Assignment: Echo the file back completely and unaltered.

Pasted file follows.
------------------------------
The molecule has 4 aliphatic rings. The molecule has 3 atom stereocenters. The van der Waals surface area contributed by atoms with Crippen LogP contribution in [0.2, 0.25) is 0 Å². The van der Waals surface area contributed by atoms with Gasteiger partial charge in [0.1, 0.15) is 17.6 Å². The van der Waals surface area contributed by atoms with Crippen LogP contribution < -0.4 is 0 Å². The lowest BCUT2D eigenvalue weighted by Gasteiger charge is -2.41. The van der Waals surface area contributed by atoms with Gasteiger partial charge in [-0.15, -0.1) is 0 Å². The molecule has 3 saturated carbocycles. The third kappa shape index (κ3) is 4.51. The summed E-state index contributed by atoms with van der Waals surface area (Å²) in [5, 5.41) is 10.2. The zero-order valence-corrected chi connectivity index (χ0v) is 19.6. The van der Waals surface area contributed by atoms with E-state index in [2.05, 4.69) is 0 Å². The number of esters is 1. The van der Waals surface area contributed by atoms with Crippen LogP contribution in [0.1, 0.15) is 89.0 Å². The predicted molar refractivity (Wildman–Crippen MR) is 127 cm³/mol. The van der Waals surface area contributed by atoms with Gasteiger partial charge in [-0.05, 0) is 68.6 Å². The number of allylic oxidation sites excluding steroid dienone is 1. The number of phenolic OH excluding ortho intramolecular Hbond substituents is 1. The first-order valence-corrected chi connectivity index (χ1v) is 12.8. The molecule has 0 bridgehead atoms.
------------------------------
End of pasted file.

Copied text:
The molecule has 4 aliphatic rings. The molecule has 3 atom stereocenters. The van der Waals surface area contributed by atoms with Crippen LogP contribution in [0.2, 0.25) is 0 Å². The van der Waals surface area contributed by atoms with Gasteiger partial charge in [0.1, 0.15) is 17.6 Å². The van der Waals surface area contributed by atoms with Crippen LogP contribution < -0.4 is 0 Å². The lowest BCUT2D eigenvalue weighted by Gasteiger charge is -2.41. The van der Waals surface area contributed by atoms with Gasteiger partial charge in [-0.15, -0.1) is 0 Å². The molecule has 3 saturated carbocycles. The third kappa shape index (κ3) is 4.51. The summed E-state index contributed by atoms with van der Waals surface area (Å²) in [5, 5.41) is 10.2. The zero-order valence-corrected chi connectivity index (χ0v) is 19.6. The van der Waals surface area contributed by atoms with E-state index in [2.05, 4.69) is 0 Å². The number of esters is 1. The van der Waals surface area contributed by atoms with Crippen LogP contribution in [0.1, 0.15) is 89.0 Å². The predicted molar refractivity (Wildman–Crippen MR) is 127 cm³/mol. The van der Waals surface area contributed by atoms with Gasteiger partial charge in [-0.05, 0) is 68.6 Å². The number of allylic oxidation sites excluding steroid dienone is 1. The number of phenolic OH excluding ortho intramolecular Hbond substituents is 1. The first-order valence-corrected chi connectivity index (χ1v) is 12.8. The molecule has 0 bridgehead atoms.